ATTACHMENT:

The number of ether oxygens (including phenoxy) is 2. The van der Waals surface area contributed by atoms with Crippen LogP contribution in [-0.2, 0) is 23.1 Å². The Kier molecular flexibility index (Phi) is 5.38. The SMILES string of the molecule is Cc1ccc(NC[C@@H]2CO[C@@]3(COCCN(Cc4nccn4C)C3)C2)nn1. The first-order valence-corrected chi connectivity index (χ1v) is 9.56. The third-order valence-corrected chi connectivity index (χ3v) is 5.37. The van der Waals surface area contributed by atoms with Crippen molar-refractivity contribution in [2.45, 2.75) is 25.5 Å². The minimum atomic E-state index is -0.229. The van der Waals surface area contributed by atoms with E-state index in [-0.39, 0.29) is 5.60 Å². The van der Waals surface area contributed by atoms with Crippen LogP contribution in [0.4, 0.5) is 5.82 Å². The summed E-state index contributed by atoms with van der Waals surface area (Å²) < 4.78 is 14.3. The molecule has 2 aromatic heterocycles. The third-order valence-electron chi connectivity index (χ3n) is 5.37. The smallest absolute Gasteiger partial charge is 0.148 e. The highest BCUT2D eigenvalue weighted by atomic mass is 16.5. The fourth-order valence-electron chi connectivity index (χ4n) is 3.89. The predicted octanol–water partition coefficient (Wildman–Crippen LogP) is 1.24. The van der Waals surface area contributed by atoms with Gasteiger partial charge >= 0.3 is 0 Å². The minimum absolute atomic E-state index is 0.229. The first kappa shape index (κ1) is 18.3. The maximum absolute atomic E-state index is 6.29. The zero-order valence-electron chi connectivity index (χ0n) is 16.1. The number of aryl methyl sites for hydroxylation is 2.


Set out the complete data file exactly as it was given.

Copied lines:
The number of ether oxygens (including phenoxy) is 2. The van der Waals surface area contributed by atoms with Crippen LogP contribution in [-0.2, 0) is 23.1 Å². The Kier molecular flexibility index (Phi) is 5.38. The SMILES string of the molecule is Cc1ccc(NC[C@@H]2CO[C@@]3(COCCN(Cc4nccn4C)C3)C2)nn1. The first-order valence-corrected chi connectivity index (χ1v) is 9.56. The third-order valence-corrected chi connectivity index (χ3v) is 5.37. The van der Waals surface area contributed by atoms with Crippen molar-refractivity contribution in [2.45, 2.75) is 25.5 Å². The minimum atomic E-state index is -0.229. The van der Waals surface area contributed by atoms with E-state index in [-0.39, 0.29) is 5.60 Å². The van der Waals surface area contributed by atoms with Crippen LogP contribution in [0.4, 0.5) is 5.82 Å². The summed E-state index contributed by atoms with van der Waals surface area (Å²) < 4.78 is 14.3. The molecule has 2 aromatic heterocycles. The third-order valence-electron chi connectivity index (χ3n) is 5.37. The smallest absolute Gasteiger partial charge is 0.148 e. The highest BCUT2D eigenvalue weighted by atomic mass is 16.5. The fourth-order valence-electron chi connectivity index (χ4n) is 3.89. The predicted octanol–water partition coefficient (Wildman–Crippen LogP) is 1.24. The van der Waals surface area contributed by atoms with Gasteiger partial charge >= 0.3 is 0 Å². The minimum absolute atomic E-state index is 0.229. The first kappa shape index (κ1) is 18.3. The maximum absolute atomic E-state index is 6.29. The zero-order valence-electron chi connectivity index (χ0n) is 16.1. The number of aryl methyl sites for hydroxylation is 2.